Some of my dearest friends are high school and college students. Chatting with them about their challenges, hopes, fears, and stresses often recalls to mind some of the least restful times in my life.
As a young person, it’s hard to get perspective. Every event, every task, every challenge, and every conversation can feel absolutely critical for further success, or just for wellbeing. It’s easy to look back now and see what really did matter – and what didn’t – but back then, everything felt huge.
As I’ve mentioned in some of my older posts, I declared myself an atheist when I was in my early 20’s and didn’t come back to the Lord until my early 30’s. Back then, I felt like everybody was depending on me, and that it was my responsibility to carry my family financially, carry the success of the projects I worked on, and give the utmost in my friendships. Rest was this imaginary state of being that I longed for but knew I could never attain. Even if I was doing something “restful,” like soaking in a bath with a book, or taking a nap, or walking in the park with my family, there was always a nagging sense in the back of my mind that I had responsibilities waiting to pounce on me when I returned to “real life.”
In a way, being a student, a parent, a pastor, or a teacher (to name a few roles), can lend itself to the same sort of thinking. Whatever you’re doing, there’s always something more you could be doing. Whatever you’re doing right, you know there must be some things you’re not doing well enough. There’s a pile of homework to do, to help with, or to grade. There’s always something.
When I came back to Christianity after all that time away, I learned many lessons that I hadn’t understood during my early life. There were perspectives on God that had eluded me, and sometimes I think that if I’d understood them, I never would’ve turned my back on my faith.
One of my favorite verses was always 1 Peter 5:7, “Cast all your anxiety on Him because He cares for you” (NIV). But re-reading that verse in context, after coming back to the Lord, has shown me deeper meaning. “Humble yourselves, therefore, under God’s mighty hand, that he may lift you up in due time.” I’d focused on the prize but not on the condition. It’s not that God’s love is conditional, but if I’m not humble toward God and truly submit my worries to Him, expecting Him to be willing and able to help me, I won’t stop being anxious.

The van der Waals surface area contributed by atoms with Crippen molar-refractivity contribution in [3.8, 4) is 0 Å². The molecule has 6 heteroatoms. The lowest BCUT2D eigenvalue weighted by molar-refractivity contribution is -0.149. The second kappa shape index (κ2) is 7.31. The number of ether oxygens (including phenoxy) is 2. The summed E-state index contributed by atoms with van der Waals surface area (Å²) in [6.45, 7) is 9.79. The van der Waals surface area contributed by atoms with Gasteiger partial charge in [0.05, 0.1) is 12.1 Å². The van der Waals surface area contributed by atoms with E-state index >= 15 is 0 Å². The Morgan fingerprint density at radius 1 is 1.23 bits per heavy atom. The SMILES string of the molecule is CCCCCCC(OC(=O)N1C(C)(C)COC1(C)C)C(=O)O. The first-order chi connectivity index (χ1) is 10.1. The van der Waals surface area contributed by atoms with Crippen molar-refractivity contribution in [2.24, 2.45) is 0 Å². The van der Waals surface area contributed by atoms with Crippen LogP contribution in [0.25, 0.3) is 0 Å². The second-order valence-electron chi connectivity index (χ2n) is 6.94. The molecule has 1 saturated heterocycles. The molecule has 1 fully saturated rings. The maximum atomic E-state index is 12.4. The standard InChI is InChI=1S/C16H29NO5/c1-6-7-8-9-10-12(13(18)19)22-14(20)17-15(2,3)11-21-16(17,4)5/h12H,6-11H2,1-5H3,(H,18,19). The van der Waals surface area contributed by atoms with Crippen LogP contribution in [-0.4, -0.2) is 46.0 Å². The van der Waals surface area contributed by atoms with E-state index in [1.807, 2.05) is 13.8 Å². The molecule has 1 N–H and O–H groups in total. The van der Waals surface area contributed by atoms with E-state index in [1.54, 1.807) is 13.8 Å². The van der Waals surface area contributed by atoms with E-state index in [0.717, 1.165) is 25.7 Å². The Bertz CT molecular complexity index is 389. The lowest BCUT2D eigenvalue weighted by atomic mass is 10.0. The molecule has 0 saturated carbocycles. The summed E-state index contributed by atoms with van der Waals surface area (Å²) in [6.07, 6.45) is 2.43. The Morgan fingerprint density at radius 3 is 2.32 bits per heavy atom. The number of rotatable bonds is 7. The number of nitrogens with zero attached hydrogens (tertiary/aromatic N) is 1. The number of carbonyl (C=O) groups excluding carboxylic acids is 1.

On Sunday morning, we talked about the link between believing God and entering His rest. Consider these passages from Hebrews 3-4:
And to whom did He swear that they would not enter His rest, if not to those who were disobedient? So we see that they were unable to enter because of unbelief.Hebrews 3:18-19, NRSV, emphasis added
Let us therefore make every effort to enter that rest, so that no one may fall through such disobedience as theirs.Hebrews 4:11, NRSV
I wasn’t making any effort to enter God’s rest as an unbeliever, obviously. But I think unrest is a natural consequence of unbelief. If you do not submit your cares to the Lord, humbling yourself, your anxieties remain your own to carry.
Becoming a believer again was not without its challenges, and I can’t say the change in my stressful disposition happened overnight. But I can say that the more I understand God’s character, the more “at rest” I feel.
In Hebrews 4:9, the author said, “So then a sabbath rest still remains for the people of God; for those who enter God’s rest cease from their labors as God did from His” (NRSV).
Before we started preparing for Sunday’s message, I’m not sure I’d thought much about what God’s rest in Genesis meant. God didn’t rest because He was tired – He’s infinite in power! He rested because His work was completed. (Many thanks to Paul H. for this insight.)
I can think of another time when the Lord called an end to the work. At the very end of His life, “…Jesus said, ‘It is finished.’ With that, He bowed His head and gave up His spirit” (John 19:30b, NIV). Was Jesus saying, “My life on earth is over?” Yes, but He was saying so much more. “It is finished” means, “my purpose for coming has been fulfilled.” In Matthew 5:17, He said, “‘Do not think that I have come to abolish the Law or the Prophets; I have not come to abolish them but to fulfill them'” (NIV).
Returning to the Lord hasn’t made it so I can retire from my job. It has made it so that I work for different reasons. Working for His glory gives me a joy in my work that I never had before. And while, “I’m working for the Creator of the Universe” sounds like something weighty, He has said, “For my yoke is easy and my burden is light” (Matthew 11:30, NIV). Because He has accomplished everything, I no longer feel like I must be responsible for everything. When I humble myself and cry out for His help, He is there, and I can rest.
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